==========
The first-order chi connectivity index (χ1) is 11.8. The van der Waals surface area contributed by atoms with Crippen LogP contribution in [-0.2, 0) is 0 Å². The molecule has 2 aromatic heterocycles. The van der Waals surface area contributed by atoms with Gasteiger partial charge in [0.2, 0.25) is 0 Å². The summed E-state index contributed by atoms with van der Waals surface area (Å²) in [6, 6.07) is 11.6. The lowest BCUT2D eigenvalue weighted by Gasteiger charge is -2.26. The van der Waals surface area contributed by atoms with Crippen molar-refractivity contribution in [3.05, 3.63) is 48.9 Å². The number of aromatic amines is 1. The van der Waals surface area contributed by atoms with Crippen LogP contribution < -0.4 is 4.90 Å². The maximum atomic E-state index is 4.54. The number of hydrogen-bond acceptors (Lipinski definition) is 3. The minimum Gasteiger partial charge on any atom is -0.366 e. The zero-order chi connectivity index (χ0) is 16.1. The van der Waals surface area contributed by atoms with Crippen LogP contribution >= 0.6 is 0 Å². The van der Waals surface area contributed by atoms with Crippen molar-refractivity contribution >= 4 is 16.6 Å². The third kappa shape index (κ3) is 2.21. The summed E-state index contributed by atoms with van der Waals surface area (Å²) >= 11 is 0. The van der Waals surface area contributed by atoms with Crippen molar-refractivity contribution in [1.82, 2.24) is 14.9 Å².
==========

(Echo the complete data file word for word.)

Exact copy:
The first-order chi connectivity index (χ1) is 11.8. The van der Waals surface area contributed by atoms with Crippen LogP contribution in [-0.2, 0) is 0 Å². The molecule has 2 aromatic heterocycles. The van der Waals surface area contributed by atoms with Gasteiger partial charge in [0.2, 0.25) is 0 Å². The summed E-state index contributed by atoms with van der Waals surface area (Å²) in [6, 6.07) is 11.6. The lowest BCUT2D eigenvalue weighted by Gasteiger charge is -2.26. The van der Waals surface area contributed by atoms with Crippen molar-refractivity contribution in [3.05, 3.63) is 48.9 Å². The number of aromatic amines is 1. The van der Waals surface area contributed by atoms with Crippen LogP contribution < -0.4 is 4.90 Å². The maximum atomic E-state index is 4.54. The number of hydrogen-bond acceptors (Lipinski definition) is 3. The minimum Gasteiger partial charge on any atom is -0.366 e. The zero-order chi connectivity index (χ0) is 16.1. The van der Waals surface area contributed by atoms with Crippen LogP contribution >= 0.6 is 0 Å². The van der Waals surface area contributed by atoms with Crippen molar-refractivity contribution >= 4 is 16.6 Å². The third kappa shape index (κ3) is 2.21. The summed E-state index contributed by atoms with van der Waals surface area (Å²) >= 11 is 0. The van der Waals surface area contributed by atoms with Crippen molar-refractivity contribution in [1.82, 2.24) is 14.9 Å².